Basically what I'm saying is it is all over the map. There's no way to predict what 2nd half quota will be because there's nothing to base it on. It goes up and down every year. China even said to not derive any 2nd Half numbers based on 1st Half quota and to do so would be wrong. But you have not heeded their caution and instead just want to hype and pump.

    In addition to Lynas coming online this quarter...

    On this point, i do stand corrected. Upon further research, it shows they will be producing in Q3 2011 with full production in Q4 2011. A full year before MCP.

    For the record, i own zero shares or any interest whatsoever in Lynas.

  • Report this Comment On January 25, 2011, at 3:39 PM, prescient11 wrote:

    Who says:

    You are mistaken and I can prove it with cites rather than just saying it. See this Bloomberg article:

    More specifically, this quote:

    "China exported 39,813 metric tons of rare earths elements in 2010, according to customs data released today."

    And then this line, key to read here is CUSTOMS DATA - not export quotas:

    "The government set an export quota of 30,258 tons for 2010. This counts only oxide, while customs data include ore, oxides and compounds, so the reported figure is larger than the quota, Peng Bo, an analyst at Guosen Securities Co., said by phone today."

    Second, I would be wary of any Australian company's disclosures, as they do not have the same regulations as CA and US. While LYC may be in production then, they are trying never before used ore and the metallurgy is not proven. My guess is they will be ok, but let's just say I anticipate significant delays... What I'm saying here is that LYC Is a crapshoot, I prefer the canucks and yanks.

    Third, yes yes yes, I have heard morons continue to talk as if the 1H was a big increase from 2H '10. But you are correct in that no one knows what the 2H will be. But that's the whole point, companies are screaming about it now, it's on the PRESIDENT'S and Sec. Clinton's desk, you just can't run a company like this, waiting for the Chinese to figure out whether they are going to export x, y, and z crucial inputs into your products.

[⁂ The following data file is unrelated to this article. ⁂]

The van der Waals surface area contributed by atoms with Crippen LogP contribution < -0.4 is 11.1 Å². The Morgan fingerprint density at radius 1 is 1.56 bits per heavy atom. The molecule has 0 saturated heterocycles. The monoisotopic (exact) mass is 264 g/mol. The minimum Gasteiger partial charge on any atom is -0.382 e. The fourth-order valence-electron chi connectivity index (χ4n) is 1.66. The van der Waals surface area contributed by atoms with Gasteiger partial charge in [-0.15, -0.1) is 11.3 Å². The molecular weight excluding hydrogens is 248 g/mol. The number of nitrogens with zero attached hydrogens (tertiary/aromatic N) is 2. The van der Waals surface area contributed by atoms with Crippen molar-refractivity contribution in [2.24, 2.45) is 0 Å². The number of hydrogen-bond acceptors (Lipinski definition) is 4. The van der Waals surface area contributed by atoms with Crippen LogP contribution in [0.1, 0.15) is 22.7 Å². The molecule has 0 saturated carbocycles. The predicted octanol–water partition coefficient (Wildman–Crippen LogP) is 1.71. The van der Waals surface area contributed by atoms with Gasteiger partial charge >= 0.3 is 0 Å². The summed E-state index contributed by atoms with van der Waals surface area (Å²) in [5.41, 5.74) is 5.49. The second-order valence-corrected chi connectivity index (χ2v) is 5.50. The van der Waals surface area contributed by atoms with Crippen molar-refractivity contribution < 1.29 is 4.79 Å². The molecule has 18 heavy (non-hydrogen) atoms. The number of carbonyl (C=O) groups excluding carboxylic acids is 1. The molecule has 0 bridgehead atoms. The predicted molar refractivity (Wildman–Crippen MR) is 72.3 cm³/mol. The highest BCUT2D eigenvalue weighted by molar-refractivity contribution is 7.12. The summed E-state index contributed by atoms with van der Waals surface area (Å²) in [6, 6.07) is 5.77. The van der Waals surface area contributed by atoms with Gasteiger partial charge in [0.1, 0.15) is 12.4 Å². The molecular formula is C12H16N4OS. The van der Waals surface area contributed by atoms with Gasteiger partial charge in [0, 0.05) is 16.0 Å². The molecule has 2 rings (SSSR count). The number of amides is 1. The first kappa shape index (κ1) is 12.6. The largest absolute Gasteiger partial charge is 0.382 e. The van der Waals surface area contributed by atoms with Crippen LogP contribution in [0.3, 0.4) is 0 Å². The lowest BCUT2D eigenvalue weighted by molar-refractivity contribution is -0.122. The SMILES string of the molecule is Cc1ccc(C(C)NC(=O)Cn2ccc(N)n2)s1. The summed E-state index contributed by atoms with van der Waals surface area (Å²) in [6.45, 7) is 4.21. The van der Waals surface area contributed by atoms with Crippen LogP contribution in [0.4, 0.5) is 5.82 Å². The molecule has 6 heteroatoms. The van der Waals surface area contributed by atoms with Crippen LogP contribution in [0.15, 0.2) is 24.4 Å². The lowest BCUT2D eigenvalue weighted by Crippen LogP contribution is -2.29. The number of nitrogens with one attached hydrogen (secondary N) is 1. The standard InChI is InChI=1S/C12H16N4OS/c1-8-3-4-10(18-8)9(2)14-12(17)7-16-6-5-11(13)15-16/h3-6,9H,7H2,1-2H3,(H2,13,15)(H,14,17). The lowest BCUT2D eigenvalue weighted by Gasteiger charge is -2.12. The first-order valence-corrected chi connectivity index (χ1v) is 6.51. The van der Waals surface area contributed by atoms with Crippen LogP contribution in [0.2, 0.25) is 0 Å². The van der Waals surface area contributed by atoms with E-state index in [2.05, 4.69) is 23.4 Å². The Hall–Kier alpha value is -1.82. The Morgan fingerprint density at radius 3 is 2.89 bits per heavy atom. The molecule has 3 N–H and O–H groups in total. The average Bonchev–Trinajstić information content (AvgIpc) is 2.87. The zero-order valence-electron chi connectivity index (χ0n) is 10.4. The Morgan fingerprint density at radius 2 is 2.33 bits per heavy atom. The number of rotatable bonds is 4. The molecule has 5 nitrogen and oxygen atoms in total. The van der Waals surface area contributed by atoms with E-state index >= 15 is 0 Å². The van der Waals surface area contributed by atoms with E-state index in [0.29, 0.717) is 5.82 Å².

I want to hype and pump eh? My position is that the quota will remain significantly below demand (which they currently are from annual 2010 figures) and this will continue to worsen. This is based on pure facts and information on the industry. You can call it hype and pump all you want, but let me just riddle you this. Never, and I mean never, have I seen so many people try to call this a "bubble" the whole way up.

    So many have so much wrong on this sector it gives me confidence that I'll be laughing at the naysayers all the way up. But who knows for sure, I definitely don't. But my position is based on logic and research and I would respectfully submit that 99% of the so called "authorities" have no frigging clue what they are talking about.

  • Report this Comment On January 26, 2011, at 11:05 AM, prescient11 wrote:

    I will await the mea culpa.

    I suggest further research be done before articles like this are written.

  • Report this Comment On January 26, 2011, at 3:30 PM, WhoSays123 wrote:

    There is no mea culpa because one isn't necessary. Thank you for posting the link and clarifying the numbers. I do appreciate that.

    HOWEVER, MCP's current valuation assumes that it's worth more than the *entire* Rare Earths market combined TIMES 2-3!

    You do realize MCP's operation is not scheduled to be at 20K tons until end of 2012, right? Now they have announced the 40K plans but won't be ready until end of 2013.

    The rest of your post is based on your "feeling" that Lynas will not be operational this year. This is not fact. This is feeling. Then you go on to say "it's on the president's desk" etc... there's NO evidence you have any idea what is on the president's desk. Once again, this is pumping. The US military uses 10-20 tons of rare earths yearly. 10-20 is *not* an issue. This isn't even 0.0005% of the rare earths.

    You also have not commented on the highly valuable rare earths which are the "heavies"... MCP doesn't have any. Well ok, they have 1% of their entire reserves as heavies. 1%! The heavies make up a huge bulk of the rare earths dollars in the marketplace. MCP will not be servicing that market very well.

    You have also not commented on Toyota and others going AWAY from rare earths altogether on their battery/engine technologies. This is a big deal.

    Furthermore, you assume further quotas will go down significantly based on your "feeling" that it will do so. There's no fact to back that up unless you use a 1 year change as a trend. You cannot do this.

    You are free to invest as you wish. However, I prefer to deal with facts and that's how i operate.

    If you want to look at fundamentals, check out TC vs MCP

    TC does over $500M in revenue right now at 30%+ margins and is valued at 2.2 billion dollars. MCP does 15M in revenue currently with a huge loss per share and that's projected to continue at least until end of 2012 if they're lucky. But, they're valued at about $4 billion! How does this make any sense?